A new report from a national expert on hospital finances shows that Colorado hospitals weathered the early months of the coronavirus pandemic profitably, despite seeing a steep decline in revenue related to patient care.
Hospitals in the Denver metro area posted combined profits of nearly $1.4 billion in 2020, according to the report from Allan Baumgarten, a Minnesota-based health care consultant who has been producing reports on the Colorado hospital market for more than 20 years. His reports are drawn from data the hospitals submit to the federal government and are considered among the most reliable for tracking hospital finances in the state.
Baumgarten also found that health insurance companies in Colorado recorded record profits in 2020. Health maintenance organizations, or HMOs, in the state logged profits of about $662 million in 2020, a roughly 6% margin. Baumgarten found that the unexpected expenses that insurers incurred related to caring for coronavirus patients were more than offset by the amount insurers had to pay for other types of care – such as nonemergency surgeries – that were delayed during the pandemic.
“Even in times of great distress, hospital systems and health insurers are doing quite well for themselves,” Baumgarten said.
The profits for Denver-area hospitals – roughly an 11% margin relative to net patient revenue – represent a considerable decline from 2018, when they posted a record $2.1 billion in profits. But Baumgarten found that the decline could have been much steeper.
Hospitals in the Denver metro area took in nearly $440 million less in revenue related to patient care in 2020 than in 2019 – likely the result of the pandemic shutting down lucrative elective procedures at hospitals during its earliest months, as well as people postponing care out of fear of being exposed to the coronavirus. Hospitals also saw roughly $627 million more in expenses during 2020.
The result – a more than $1 billion double-whammy – pushed operating income from patient care down to about $246 million, combined, for Denver metro hospitals, far below the $1.3 billion hospitals made off of patient care in 2019, according to Baumgarten’s report.
Two hospitals – National Jewish Health and Children’s Hospital Colorado – each lost more than $100 million treating patients in 2020, according to Baumgarten’s report.
But hospitals saw an infusion from other sources of revenue – most notably federal stimulus dollars, but also investment income and charitable donations. Baumgarten found that Denver-area hospitals took in a combined $1.1 billion in non-patient revenue in 2020, the highest amount in at least three years. About $386 million of that came from federal provider relief funds, Baumgarten reported.
After adding in non-patient revenue, Baumgarten found that only four metro-area hospitals – Porter Adventist Hospital, Lutheran Medical Center, and the UCHealth hospitals in Highlands Ranch and Broomfield – failed to turn a profit in 2020.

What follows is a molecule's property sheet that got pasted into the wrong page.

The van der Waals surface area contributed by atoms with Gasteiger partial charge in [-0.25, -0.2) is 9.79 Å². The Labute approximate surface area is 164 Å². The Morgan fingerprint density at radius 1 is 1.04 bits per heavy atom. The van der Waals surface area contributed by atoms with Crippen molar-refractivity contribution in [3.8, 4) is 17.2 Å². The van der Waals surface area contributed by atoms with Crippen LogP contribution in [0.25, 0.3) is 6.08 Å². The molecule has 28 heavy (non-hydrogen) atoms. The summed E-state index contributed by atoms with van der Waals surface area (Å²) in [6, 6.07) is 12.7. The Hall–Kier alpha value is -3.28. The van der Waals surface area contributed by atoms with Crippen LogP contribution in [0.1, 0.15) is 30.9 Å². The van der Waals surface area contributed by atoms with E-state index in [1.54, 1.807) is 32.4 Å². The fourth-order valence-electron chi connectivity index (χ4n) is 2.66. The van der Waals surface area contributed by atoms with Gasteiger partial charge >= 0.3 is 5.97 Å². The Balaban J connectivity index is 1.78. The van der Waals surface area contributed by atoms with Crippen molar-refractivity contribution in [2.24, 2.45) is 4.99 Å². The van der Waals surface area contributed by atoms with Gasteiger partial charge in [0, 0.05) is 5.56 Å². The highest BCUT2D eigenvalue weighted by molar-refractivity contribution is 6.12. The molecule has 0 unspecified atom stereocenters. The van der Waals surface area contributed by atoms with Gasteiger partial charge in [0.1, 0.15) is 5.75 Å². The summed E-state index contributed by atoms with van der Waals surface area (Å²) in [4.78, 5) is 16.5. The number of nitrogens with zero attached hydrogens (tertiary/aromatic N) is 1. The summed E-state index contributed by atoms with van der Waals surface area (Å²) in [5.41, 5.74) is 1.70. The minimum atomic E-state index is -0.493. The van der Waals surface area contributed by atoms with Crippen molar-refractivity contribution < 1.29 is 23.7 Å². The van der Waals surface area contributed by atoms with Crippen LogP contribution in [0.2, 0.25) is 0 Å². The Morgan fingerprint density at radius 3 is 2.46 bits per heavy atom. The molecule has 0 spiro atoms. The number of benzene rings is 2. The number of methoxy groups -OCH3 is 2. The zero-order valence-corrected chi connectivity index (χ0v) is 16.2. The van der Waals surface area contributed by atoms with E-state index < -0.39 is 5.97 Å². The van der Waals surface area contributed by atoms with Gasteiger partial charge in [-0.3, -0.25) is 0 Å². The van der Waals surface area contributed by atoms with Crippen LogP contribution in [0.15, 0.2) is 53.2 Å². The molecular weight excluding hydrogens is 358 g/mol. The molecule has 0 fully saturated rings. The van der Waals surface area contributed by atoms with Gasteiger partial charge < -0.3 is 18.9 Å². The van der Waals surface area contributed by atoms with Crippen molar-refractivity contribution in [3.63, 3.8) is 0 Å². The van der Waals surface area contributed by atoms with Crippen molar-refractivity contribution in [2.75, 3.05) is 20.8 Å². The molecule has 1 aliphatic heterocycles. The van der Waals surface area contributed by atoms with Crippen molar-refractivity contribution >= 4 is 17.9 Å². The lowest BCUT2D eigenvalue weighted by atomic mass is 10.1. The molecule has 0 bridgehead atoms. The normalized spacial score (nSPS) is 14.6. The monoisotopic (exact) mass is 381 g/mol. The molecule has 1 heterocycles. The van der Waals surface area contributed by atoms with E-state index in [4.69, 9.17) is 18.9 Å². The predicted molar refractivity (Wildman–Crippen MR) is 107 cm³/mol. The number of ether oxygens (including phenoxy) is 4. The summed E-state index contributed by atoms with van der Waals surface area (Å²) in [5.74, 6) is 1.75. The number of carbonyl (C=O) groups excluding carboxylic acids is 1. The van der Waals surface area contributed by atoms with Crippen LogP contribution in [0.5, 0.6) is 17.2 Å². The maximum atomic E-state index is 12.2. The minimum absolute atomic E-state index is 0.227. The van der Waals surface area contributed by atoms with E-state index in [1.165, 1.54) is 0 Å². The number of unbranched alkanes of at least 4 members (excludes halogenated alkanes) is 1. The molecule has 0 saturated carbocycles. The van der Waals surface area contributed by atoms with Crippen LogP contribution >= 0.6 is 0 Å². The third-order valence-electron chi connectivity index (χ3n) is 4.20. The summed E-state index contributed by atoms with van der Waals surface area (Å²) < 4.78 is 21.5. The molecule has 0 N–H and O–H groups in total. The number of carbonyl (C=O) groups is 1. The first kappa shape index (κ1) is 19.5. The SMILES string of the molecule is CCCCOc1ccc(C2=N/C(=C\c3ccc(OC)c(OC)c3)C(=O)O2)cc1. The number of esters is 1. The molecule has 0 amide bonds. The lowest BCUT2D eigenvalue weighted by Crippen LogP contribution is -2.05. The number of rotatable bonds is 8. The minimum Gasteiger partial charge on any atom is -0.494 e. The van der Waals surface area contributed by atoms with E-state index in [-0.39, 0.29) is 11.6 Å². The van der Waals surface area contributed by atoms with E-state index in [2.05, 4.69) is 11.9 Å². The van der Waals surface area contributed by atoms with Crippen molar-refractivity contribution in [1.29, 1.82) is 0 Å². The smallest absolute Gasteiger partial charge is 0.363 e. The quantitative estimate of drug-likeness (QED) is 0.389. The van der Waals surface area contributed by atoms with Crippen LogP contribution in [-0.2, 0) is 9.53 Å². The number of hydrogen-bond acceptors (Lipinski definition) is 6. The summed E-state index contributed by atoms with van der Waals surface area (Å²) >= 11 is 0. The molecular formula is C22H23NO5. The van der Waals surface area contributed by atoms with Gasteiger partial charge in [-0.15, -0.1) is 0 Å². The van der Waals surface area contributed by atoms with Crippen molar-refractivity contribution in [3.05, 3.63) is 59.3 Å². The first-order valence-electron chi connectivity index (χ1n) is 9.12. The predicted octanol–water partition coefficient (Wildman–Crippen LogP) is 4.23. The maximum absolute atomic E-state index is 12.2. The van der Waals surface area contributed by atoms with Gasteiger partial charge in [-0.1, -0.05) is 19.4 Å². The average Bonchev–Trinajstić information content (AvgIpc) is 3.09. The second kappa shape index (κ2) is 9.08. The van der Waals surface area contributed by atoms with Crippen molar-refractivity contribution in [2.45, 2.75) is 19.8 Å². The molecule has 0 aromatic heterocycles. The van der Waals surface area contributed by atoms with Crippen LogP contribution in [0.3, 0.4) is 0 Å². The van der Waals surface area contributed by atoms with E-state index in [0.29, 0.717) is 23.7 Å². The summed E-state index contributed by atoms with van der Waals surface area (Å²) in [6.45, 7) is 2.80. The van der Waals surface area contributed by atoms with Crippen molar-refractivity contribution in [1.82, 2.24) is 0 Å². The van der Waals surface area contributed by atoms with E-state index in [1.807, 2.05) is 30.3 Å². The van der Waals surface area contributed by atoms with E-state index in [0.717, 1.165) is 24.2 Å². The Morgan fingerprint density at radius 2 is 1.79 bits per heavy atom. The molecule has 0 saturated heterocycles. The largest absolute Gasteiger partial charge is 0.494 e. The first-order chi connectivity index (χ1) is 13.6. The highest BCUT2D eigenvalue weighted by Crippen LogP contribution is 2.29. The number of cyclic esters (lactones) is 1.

All of Colorado’s major hospital systems in the Denver metro area were profitable in 2020, with privately owned HealthONE on top with profits of about $626 million before taxes, according to Baumgarten’s report. When adding in profits from hospitals outside the metro area, UCHealth pulled ahead, with about $630 million.
Baumgarten said the trends are similar nationwide.
“Large hospital systems around the country, from what I’ve seen, continue to do very well,” he said.
For smaller hospitals outside the metro area, 2020 was a more challenging year. Of the 29 largest non-Denver-metro hospitals in Colorado, seven of them lost money in 2020. Combined, the hospitals reported about $620 million in profits in 2020, around a 9% margin when calculated as a percentage of net patient revenue.
Baumgarten produces his reports on Colorado hospital and health insurer finances every other year. The data in them is drawn largely from Medicare cost reports, which hospitals are required to file with the federal government.
This year’s report shows only an incomplete picture of the pandemic. Baumgarten said some hospitals ended their 2020 financial years in June of that year, while others went through December.
A spokeswoman for the Colorado Hospital Association said her organization had not yet seen Baumgarten’s report and could not comment. In the past, hospitals have noted that profits are necessary to upgrade old equipment, refurbish worn facilities and save for the future. While most of Colorado’s hospitals are nonprofit, privately owned hospitals also must pay taxes on their profits.
We believe vital information needs to be seen by the people impacted, whether it’s a public health crisis, investigative reporting or keeping lawmakers accountable. This reporting depends on support from readers like you.
This content was originally published here.